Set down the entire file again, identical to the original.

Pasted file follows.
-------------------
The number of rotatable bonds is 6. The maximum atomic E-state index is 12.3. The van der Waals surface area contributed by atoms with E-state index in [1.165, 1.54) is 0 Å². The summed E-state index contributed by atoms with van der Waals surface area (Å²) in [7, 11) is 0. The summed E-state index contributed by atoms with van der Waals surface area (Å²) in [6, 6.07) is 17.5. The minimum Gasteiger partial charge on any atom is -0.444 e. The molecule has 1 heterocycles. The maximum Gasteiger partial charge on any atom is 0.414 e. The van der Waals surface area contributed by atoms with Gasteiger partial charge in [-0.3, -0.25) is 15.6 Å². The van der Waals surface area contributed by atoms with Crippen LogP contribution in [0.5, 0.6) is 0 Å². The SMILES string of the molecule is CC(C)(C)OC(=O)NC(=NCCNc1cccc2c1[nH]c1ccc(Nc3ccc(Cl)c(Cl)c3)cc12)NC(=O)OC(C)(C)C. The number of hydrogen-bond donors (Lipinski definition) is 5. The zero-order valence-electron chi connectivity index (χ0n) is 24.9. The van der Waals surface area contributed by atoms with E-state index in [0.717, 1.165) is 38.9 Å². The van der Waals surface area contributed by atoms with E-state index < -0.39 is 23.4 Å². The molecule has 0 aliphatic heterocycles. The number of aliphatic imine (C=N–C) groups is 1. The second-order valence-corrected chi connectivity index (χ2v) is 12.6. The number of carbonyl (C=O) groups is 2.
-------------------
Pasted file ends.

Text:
The number of rotatable bonds is 6. The maximum atomic E-state index is 12.3. The van der Waals surface area contributed by atoms with E-state index in [1.165, 1.54) is 0 Å². The summed E-state index contributed by atoms with van der Waals surface area (Å²) in [7, 11) is 0. The summed E-state index contributed by atoms with van der Waals surface area (Å²) in [6, 6.07) is 17.5. The minimum Gasteiger partial charge on any atom is -0.444 e. The molecule has 1 heterocycles. The maximum Gasteiger partial charge on any atom is 0.414 e. The van der Waals surface area contributed by atoms with Gasteiger partial charge in [-0.3, -0.25) is 15.6 Å². The van der Waals surface area contributed by atoms with Crippen LogP contribution in [0.5, 0.6) is 0 Å². The SMILES string of the molecule is CC(C)(C)OC(=O)NC(=NCCNc1cccc2c1[nH]c1ccc(Nc3ccc(Cl)c(Cl)c3)cc12)NC(=O)OC(C)(C)C. The number of hydrogen-bond donors (Lipinski definition) is 5. The zero-order valence-electron chi connectivity index (χ0n) is 24.9. The van der Waals surface area contributed by atoms with E-state index in [0.717, 1.165) is 38.9 Å². The van der Waals surface area contributed by atoms with E-state index < -0.39 is 23.4 Å². The molecule has 0 aliphatic heterocycles. The number of aliphatic imine (C=N–C) groups is 1. The second-order valence-corrected chi connectivity index (χ2v) is 12.6. The number of carbonyl (C=O) groups is 2.